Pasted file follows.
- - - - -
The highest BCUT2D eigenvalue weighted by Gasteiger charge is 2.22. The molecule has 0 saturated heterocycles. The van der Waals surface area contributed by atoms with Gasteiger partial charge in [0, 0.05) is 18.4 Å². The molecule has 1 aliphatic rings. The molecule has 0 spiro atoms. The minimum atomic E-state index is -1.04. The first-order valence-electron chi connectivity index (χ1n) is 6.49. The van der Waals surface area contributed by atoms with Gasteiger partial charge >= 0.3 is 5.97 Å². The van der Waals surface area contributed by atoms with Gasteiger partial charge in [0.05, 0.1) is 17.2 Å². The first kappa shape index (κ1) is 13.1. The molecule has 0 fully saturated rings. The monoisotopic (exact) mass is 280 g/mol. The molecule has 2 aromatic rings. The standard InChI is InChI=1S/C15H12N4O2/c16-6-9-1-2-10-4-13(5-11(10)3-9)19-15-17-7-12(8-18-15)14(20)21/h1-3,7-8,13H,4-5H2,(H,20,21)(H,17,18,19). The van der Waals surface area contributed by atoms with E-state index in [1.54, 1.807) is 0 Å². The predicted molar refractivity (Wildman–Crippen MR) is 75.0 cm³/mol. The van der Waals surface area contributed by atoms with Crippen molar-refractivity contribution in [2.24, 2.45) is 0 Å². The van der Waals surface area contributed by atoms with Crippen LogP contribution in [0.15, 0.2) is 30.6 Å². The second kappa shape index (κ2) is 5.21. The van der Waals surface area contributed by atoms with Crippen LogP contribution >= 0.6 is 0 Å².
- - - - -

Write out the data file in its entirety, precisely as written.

The highest BCUT2D eigenvalue weighted by Gasteiger charge is 2.22. The molecule has 0 saturated heterocycles. The van der Waals surface area contributed by atoms with Gasteiger partial charge in [0, 0.05) is 18.4 Å². The molecule has 1 aliphatic rings. The molecule has 0 spiro atoms. The minimum atomic E-state index is -1.04. The first-order valence-electron chi connectivity index (χ1n) is 6.49. The van der Waals surface area contributed by atoms with Gasteiger partial charge >= 0.3 is 5.97 Å². The van der Waals surface area contributed by atoms with Gasteiger partial charge in [0.05, 0.1) is 17.2 Å². The first kappa shape index (κ1) is 13.1. The molecule has 0 fully saturated rings. The monoisotopic (exact) mass is 280 g/mol. The molecule has 2 aromatic rings. The standard InChI is InChI=1S/C15H12N4O2/c16-6-9-1-2-10-4-13(5-11(10)3-9)19-15-17-7-12(8-18-15)14(20)21/h1-3,7-8,13H,4-5H2,(H,20,21)(H,17,18,19). The van der Waals surface area contributed by atoms with E-state index in [1.54, 1.807) is 0 Å². The predicted molar refractivity (Wildman–Crippen MR) is 75.0 cm³/mol. The van der Waals surface area contributed by atoms with Crippen molar-refractivity contribution in [2.24, 2.45) is 0 Å². The van der Waals surface area contributed by atoms with Crippen LogP contribution in [0.15, 0.2) is 30.6 Å². The second kappa shape index (κ2) is 5.21. The van der Waals surface area contributed by atoms with Crippen LogP contribution >= 0.6 is 0 Å².